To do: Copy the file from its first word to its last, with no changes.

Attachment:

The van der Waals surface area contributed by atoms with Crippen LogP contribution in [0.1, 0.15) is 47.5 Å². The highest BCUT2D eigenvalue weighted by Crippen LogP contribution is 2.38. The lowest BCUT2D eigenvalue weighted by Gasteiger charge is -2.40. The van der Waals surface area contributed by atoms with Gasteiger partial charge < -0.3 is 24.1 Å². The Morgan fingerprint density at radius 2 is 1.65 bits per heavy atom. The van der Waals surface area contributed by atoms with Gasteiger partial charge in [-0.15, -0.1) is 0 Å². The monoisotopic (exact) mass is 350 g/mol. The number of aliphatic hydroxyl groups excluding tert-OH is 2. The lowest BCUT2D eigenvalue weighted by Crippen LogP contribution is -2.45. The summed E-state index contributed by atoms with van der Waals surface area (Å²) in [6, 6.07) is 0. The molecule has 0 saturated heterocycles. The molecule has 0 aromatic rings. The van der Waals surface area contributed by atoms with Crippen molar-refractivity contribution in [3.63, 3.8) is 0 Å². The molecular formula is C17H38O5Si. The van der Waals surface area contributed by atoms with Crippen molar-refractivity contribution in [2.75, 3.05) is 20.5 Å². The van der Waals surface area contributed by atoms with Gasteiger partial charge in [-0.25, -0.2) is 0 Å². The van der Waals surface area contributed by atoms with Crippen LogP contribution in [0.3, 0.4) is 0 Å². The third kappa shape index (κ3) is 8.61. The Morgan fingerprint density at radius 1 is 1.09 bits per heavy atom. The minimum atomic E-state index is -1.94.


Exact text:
The van der Waals surface area contributed by atoms with Crippen LogP contribution in [0.1, 0.15) is 47.5 Å². The highest BCUT2D eigenvalue weighted by Crippen LogP contribution is 2.38. The lowest BCUT2D eigenvalue weighted by Gasteiger charge is -2.40. The van der Waals surface area contributed by atoms with Gasteiger partial charge < -0.3 is 24.1 Å². The Morgan fingerprint density at radius 2 is 1.65 bits per heavy atom. The van der Waals surface area contributed by atoms with Gasteiger partial charge in [-0.15, -0.1) is 0 Å². The monoisotopic (exact) mass is 350 g/mol. The number of aliphatic hydroxyl groups excluding tert-OH is 2. The lowest BCUT2D eigenvalue weighted by Crippen LogP contribution is -2.45. The summed E-state index contributed by atoms with van der Waals surface area (Å²) in [6, 6.07) is 0. The molecule has 0 saturated heterocycles. The molecule has 0 aromatic rings. The van der Waals surface area contributed by atoms with Crippen molar-refractivity contribution in [3.63, 3.8) is 0 Å². The molecular formula is C17H38O5Si. The van der Waals surface area contributed by atoms with Crippen molar-refractivity contribution in [2.75, 3.05) is 20.5 Å². The van der Waals surface area contributed by atoms with Gasteiger partial charge in [-0.25, -0.2) is 0 Å². The van der Waals surface area contributed by atoms with Crippen LogP contribution in [0.3, 0.4) is 0 Å². The third kappa shape index (κ3) is 8.61. The Morgan fingerprint density at radius 1 is 1.09 bits per heavy atom. The minimum atomic E-state index is -1.94.